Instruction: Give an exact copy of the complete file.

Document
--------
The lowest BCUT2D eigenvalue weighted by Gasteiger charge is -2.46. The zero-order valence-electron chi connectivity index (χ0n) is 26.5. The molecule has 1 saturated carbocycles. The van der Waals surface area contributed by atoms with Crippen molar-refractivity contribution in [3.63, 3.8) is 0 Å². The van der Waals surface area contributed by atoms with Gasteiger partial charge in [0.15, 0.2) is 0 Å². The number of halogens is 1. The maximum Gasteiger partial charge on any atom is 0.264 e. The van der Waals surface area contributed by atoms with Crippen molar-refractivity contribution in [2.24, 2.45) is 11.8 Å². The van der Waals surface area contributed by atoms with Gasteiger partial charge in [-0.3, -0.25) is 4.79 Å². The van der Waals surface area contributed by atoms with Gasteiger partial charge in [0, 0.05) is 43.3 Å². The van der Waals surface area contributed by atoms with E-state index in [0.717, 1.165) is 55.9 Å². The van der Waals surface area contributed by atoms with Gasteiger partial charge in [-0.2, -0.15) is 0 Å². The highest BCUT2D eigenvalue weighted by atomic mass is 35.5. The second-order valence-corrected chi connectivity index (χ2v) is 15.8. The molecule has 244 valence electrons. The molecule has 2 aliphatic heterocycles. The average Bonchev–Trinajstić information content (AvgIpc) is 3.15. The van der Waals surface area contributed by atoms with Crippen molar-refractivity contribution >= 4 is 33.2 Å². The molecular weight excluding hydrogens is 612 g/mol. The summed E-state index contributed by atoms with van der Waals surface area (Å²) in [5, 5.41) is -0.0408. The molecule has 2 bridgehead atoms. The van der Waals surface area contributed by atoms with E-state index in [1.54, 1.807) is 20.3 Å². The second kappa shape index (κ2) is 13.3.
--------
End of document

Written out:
The lowest BCUT2D eigenvalue weighted by Gasteiger charge is -2.46. The zero-order valence-electron chi connectivity index (χ0n) is 26.5. The molecule has 1 saturated carbocycles. The van der Waals surface area contributed by atoms with Crippen molar-refractivity contribution in [3.63, 3.8) is 0 Å². The van der Waals surface area contributed by atoms with Gasteiger partial charge in [0.15, 0.2) is 0 Å². The number of halogens is 1. The maximum Gasteiger partial charge on any atom is 0.264 e. The van der Waals surface area contributed by atoms with Crippen molar-refractivity contribution in [2.24, 2.45) is 11.8 Å². The van der Waals surface area contributed by atoms with Gasteiger partial charge in [-0.3, -0.25) is 4.79 Å². The van der Waals surface area contributed by atoms with Gasteiger partial charge in [0, 0.05) is 43.3 Å². The van der Waals surface area contributed by atoms with E-state index in [0.717, 1.165) is 55.9 Å². The van der Waals surface area contributed by atoms with Gasteiger partial charge in [-0.2, -0.15) is 0 Å². The highest BCUT2D eigenvalue weighted by atomic mass is 35.5. The second-order valence-corrected chi connectivity index (χ2v) is 15.8. The molecule has 244 valence electrons. The molecule has 2 aliphatic heterocycles. The average Bonchev–Trinajstić information content (AvgIpc) is 3.15. The van der Waals surface area contributed by atoms with Crippen molar-refractivity contribution >= 4 is 33.2 Å². The molecular weight excluding hydrogens is 612 g/mol. The summed E-state index contributed by atoms with van der Waals surface area (Å²) in [5, 5.41) is -0.0408. The molecule has 2 bridgehead atoms. The van der Waals surface area contributed by atoms with E-state index in [1.54, 1.807) is 20.3 Å². The second kappa shape index (κ2) is 13.3.